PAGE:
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Boom/Bust policy

When the Government implements policies that fail to maintain steady growth and instead it achieves periods of rapid growth (boom) followed by decline (bust).

In normal cycles of economic activity an upturn leads to a boom followed by a downturn in which a recession leads to a trough which indicates the economy has gone bust. This description is used because low levels of economic growth will usually mean that tax revenues fall, government spending rises and the government is forced to borrow money to cover the shortfall in its finances. In extreme cases a sustained downturn may mean that a government is not able to borrow money from financial markets and will need to seek a bailout from organisations such as the IMF.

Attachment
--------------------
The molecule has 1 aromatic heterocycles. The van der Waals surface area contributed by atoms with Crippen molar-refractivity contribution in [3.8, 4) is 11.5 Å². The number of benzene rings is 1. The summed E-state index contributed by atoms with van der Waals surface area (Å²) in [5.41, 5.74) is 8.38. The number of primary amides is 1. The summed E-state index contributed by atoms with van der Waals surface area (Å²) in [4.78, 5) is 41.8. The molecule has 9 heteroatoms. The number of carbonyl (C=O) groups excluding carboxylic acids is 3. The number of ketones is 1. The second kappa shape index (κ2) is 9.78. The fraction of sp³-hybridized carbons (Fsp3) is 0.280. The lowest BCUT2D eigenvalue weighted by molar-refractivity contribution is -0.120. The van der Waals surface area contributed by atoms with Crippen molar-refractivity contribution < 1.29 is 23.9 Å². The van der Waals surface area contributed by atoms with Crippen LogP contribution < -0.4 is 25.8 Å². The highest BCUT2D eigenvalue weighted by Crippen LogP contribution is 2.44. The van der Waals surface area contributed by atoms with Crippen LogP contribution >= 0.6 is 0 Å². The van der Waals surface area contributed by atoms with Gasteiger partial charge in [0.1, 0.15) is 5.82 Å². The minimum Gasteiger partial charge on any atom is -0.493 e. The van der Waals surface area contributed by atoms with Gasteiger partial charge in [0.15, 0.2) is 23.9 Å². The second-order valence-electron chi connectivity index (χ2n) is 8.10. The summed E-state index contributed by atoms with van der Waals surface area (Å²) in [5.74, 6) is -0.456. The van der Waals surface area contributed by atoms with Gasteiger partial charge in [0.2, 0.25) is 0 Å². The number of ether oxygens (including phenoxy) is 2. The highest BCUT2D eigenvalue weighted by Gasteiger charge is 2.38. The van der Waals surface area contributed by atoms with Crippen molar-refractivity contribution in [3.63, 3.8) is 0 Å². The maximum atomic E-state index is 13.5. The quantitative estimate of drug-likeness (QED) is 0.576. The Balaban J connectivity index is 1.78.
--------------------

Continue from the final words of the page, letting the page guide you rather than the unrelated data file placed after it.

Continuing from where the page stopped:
Although the real economy's economic cycle does not operate as smoothly as depicted in the graph, the general pattern seen is similar. The depth and duration of the different cycle phases will largely depend on the effectiveness of fiscal and monetary policies implemented by the government and central bank. Government's are not always prepared to pursue the fiscal and monetary policy that is necessary to control economic cycles. This is often the cause of extreme and prolonged downturns and the need to obtain bailout funding.

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